FLIP invited animator and storyboard artist Michael Schlingman to review Kevin Schreck's new documentary film Persistence of Vision - The Untold Story of the Greatest Animated Film Never Made, about the making of The Thief and The Cobbler. Michael worked on The Thief, and was also interviewed for Persistence of Vision. He went to a special screening of the film in Leeds last week.
|Michael Schlingmann at work on The Thief|
FLIP: You worked on The Thief and The Cobbler. How did you feel about going to see Persistence of Vision?
MS: I was slightly apprehensive about the movie, not because I doubted it would be interesting, but because I was interviewed for it 2 years ago and just wondered what sort of nonsense I may have spouted.
FLIP: Did you enjoy the film?
MS: For anyone who knows little about The Thief, this film must be a real mind-blower. For starters it is a competent introduction to the general work of Richard Williams, spending the first hour concentrating on the rise of his business in London, commercial work and finally his involvement in Who framed Roger Rabbit?.
Interwoven through all this is the tale of Dick and the two Shah brothers, the development of the Nasruddin illustrations and their transition into the film medium. All this is peppered with soundbites from Ramon Modiano, Richard Burdett, John Culhane and Howard Blake, recounting their time in the studio long long before any of us arrived for the final sprint.
When the film kicks into Thief gear, the arc of : "takeoff, flight and crash" becomes palpable, and even though you know the outcome, you still find yourself rooting for the film-maker.
FLIP: Does the film take sides?
MS: Both sides of the struggle between artist and financier are told by people who themselves had no stake in the affair, so instead of trying to find out who was to blame for the crash, it points out the basic incompatibility between the investors and the guy with the vision. And while I fully understand that Mr Williams did not want to talk about it, and though it would have been interesting to hear his angle, I think it has not really been to the detriment of this documentary.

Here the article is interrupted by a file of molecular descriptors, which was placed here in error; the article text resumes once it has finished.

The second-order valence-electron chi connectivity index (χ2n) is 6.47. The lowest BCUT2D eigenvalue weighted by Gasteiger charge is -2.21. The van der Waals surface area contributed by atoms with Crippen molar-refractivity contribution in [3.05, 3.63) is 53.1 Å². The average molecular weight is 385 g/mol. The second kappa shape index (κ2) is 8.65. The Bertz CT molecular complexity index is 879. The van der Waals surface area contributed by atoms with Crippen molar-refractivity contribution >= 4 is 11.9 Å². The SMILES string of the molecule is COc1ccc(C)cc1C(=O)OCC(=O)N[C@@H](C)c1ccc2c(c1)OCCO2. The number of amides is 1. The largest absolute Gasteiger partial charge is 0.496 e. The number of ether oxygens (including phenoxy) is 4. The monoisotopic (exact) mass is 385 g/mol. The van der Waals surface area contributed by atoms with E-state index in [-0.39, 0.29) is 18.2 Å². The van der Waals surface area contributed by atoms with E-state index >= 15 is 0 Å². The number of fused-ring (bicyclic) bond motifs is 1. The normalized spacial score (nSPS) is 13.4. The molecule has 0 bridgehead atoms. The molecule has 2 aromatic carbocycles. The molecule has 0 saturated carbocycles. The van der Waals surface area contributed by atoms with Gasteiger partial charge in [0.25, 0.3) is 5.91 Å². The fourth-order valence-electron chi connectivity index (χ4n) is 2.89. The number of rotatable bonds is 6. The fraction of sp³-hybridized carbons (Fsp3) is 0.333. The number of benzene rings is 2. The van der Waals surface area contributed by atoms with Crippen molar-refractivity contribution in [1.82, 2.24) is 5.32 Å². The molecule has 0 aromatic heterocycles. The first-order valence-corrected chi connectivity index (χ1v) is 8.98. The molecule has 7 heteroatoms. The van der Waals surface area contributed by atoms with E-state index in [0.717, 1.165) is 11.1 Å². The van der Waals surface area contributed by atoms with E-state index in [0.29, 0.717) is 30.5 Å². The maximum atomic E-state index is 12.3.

Dick certainly comes out smelling of roses. After all, who would have wanted to see a film about a financially successful artistic compromise?
The end of the movie concentrates on what The Thief turned into and the influences, the material had on Disney's Aladdin. There are some amusing comparisons.
|Michael Schlingmann on The Thief|
MS: What struck me most of all was the footage of the impromptu wrap party, that happened when the Completion Bond Company closed down production. Because I left the film some 2 months prior, I was not there at the very end, and seeing the lost look on Roy Naisbitt's face when the camera inadvertently catches his eye sent shiver down my spine.
FLIP: How did Kevin Schreck get involved in The Thief?
MS: Kevin Schreck said, that he had a lifelong fascination with The Thief. Lifelong indeed; when Dick signed the production deal with Warner Bros in 1988 Mr Schreck presumably wasn't yet born.
|Film-maker Kevin Schreck|
FLIP: Do you recommend the film?
MS: To sum it up, Persistence of Vision is a love letter to the stamina and artistry of an animation icon, and without any attempt at sycophancy and saccharine coating, rings true about the creative struggle facing people with real ideas in a "big money industry". There is even a touching moment when one of the Nasruddin stories is told to emphasize a particular point.
I hope it gets a wider release, if copyright issues will or can ever be resolved. And if it plays at a festival near you... go and see it.
Editor's note: Persistence of Vision - the Story of the Greatest Animated Film Never Made is currently playing in limited release in selected venues.